The National Health and Nutrition Examination Survey is a population-based survey conducted annually in the United States by the Centers for Disease Control and Prevention (CDC) with the purpose of estimating disease prevalence in the US population.23 The survey uses a complex stratified multistage sampling design to select a nationally representative sample to participate in a series of comprehensive health-related interviews and examinations every 2 years. Recruitment and testing are performed in counties across the United States, 15 of which are visited each year. The National Health and Nutrition Examination Survey purposely oversamples Hispanics and African Americans to acquire more detailed health-related information about these racial minority groups, and data are weighted to be representative of the US population as a whole.24 
The National Health and Nutrition Examination Survey contains questionnaires including demographics and weight history as well as physical examinations including body measures and retinal imaging. The purpose of this study was to: (1) characterize the association between current and former body mass index (BMI) and choroidal nevus in a nationally representative sample of US adults using data from the NHANES; (2) explore the nuances in this relationship within subgroups stratified by sex and menopausal status; and (3) identify variables, including body measures, medical history, and laboratory markers, that could mediate or confound the association between BMI and choroidal nevus. The results of this analysis could assist in identifying populations at higher risk for choroidal nevus, and potentially uveal melanoma. 
Methods
Sample and Population
The National Health and Nutrition Examination Survey is administered annually by the CDC and consists of a cross-sectional series of interviews and examinations of the civilian, noninstitutionalized US population. A stratified multistage sampling design with a weighting scheme is used to accurately estimate disease prevalence in the US population.25 The data is deidentified and publicly available on their website, so institutional review board approval is not required to analyze the data. This research adheres to the tenets of the Declaration of Helsinki and all US federal and Pennsylvania state laws.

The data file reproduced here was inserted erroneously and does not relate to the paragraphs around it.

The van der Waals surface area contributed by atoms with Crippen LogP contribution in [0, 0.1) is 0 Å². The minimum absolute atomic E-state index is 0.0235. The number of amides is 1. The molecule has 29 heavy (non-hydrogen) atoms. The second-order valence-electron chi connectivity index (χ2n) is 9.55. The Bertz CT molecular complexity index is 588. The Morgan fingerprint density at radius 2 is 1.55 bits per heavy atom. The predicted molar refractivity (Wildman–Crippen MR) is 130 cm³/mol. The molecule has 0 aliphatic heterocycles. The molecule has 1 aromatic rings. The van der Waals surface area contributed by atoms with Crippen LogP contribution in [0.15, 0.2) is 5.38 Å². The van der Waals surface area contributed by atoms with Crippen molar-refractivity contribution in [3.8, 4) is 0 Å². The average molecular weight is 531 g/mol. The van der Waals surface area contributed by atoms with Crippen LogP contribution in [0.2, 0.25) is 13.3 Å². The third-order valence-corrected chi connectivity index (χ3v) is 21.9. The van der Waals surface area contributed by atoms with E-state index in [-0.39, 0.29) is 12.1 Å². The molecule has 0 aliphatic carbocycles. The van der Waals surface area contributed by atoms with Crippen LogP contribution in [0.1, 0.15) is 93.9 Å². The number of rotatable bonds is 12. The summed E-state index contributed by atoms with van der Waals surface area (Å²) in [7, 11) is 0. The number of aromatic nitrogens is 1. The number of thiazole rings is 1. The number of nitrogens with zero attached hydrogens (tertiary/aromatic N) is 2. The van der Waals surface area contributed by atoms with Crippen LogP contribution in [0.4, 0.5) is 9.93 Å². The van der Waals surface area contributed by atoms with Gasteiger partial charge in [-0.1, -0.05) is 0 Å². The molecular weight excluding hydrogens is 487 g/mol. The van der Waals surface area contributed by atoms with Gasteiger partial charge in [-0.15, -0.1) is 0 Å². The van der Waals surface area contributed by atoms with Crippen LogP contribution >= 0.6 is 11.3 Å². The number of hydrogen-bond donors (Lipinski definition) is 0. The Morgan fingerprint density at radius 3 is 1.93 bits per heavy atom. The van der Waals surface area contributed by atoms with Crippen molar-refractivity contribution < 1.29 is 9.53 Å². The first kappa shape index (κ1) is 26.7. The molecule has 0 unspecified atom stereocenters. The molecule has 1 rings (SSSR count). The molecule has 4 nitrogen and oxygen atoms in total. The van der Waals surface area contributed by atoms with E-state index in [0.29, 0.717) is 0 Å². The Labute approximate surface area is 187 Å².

This analysis includes subjects from the 2005 to 2008 NHANES aged 40 years or older (n = 6797) who successfully completed the retinal imaging examination (n = 5575). The retinal imaging examination was only administered by NHANES to this age group during this 4-year period, so data on choroidal nevus are only available on these subjects. 
Measures
Predictors.
The primary predictor variables are BMI when the subject was 25 years old (“former BMI”) and BMI at the time of NHANES participation (“current BMI”). Former BMI was calculated based upon self-reported former weight and measured current height. The weight history questionnaire asked the following questions: 
  1.  
    How much did you weigh at age 25?
  2.  
    How much did you weigh one year ago?
  3.  
    How much did you weigh 10 years ago?
  4.  
    Up to the present time, what is the most you have ever weighed?
The age cutoffs for these questions were all below 40 years, so all of the subjects in this study population were eligible to answer these questions. These self-reported weights, along with measured height at the time of NHANES participation, were used to calculate BMI in kg/m2 at age 25, 1 year ago, 10 years ago, and at lifetime maximum, respectively. All self-reported measures of former weight were recorded by NHANES in pounds, and were subsequently converted to kilograms for calculation of BMI in kg/m2. Current BMI was calculated by NHANES based upon the measured height and weight at the time of NHANES participation. For this analysis, BMI was categorized as “elevated” (≥25 kg/m2) versus “normal” (<25 kg/m2), and the normal group served as the reference group. 
Covariates.
Covariates include age, sex, race, waist circumference, hypertension, hyperlipidemia, diabetes, smoking, and serologic measures of hyperlipidemia, glucose intolerance, and inflammation. The National Health and Nutrition Examination Survey organizes race into five categories: Mexican American, other Hispanic, non-Hispanic White, non-Hispanic black, and non-Hispanic other/multiracial. For this analysis, the Mexican American and other Hispanic groups were combined into a single Hispanic group and the non-Hispanic other/multiracial group was called “non-Hispanic other.” Menopausal status was assessed by self-report. Women were asked if they had experienced regular periods over the past year, and those who answered no were classified as being postmenopausal. Women who reported having a history of hysterectomy or oophorectomy were also classified as postmenopausal. Ever smokers were subjects who reported having smoked at least 100 cigarettes in their entire lives. Subjects who reported that a doctor has told them that they are overweight were classified as having a medical history of being overweight. A medical history of having been diagnosed with hypertension, diabetes, and hyperlipidemia was also assessed by self-report.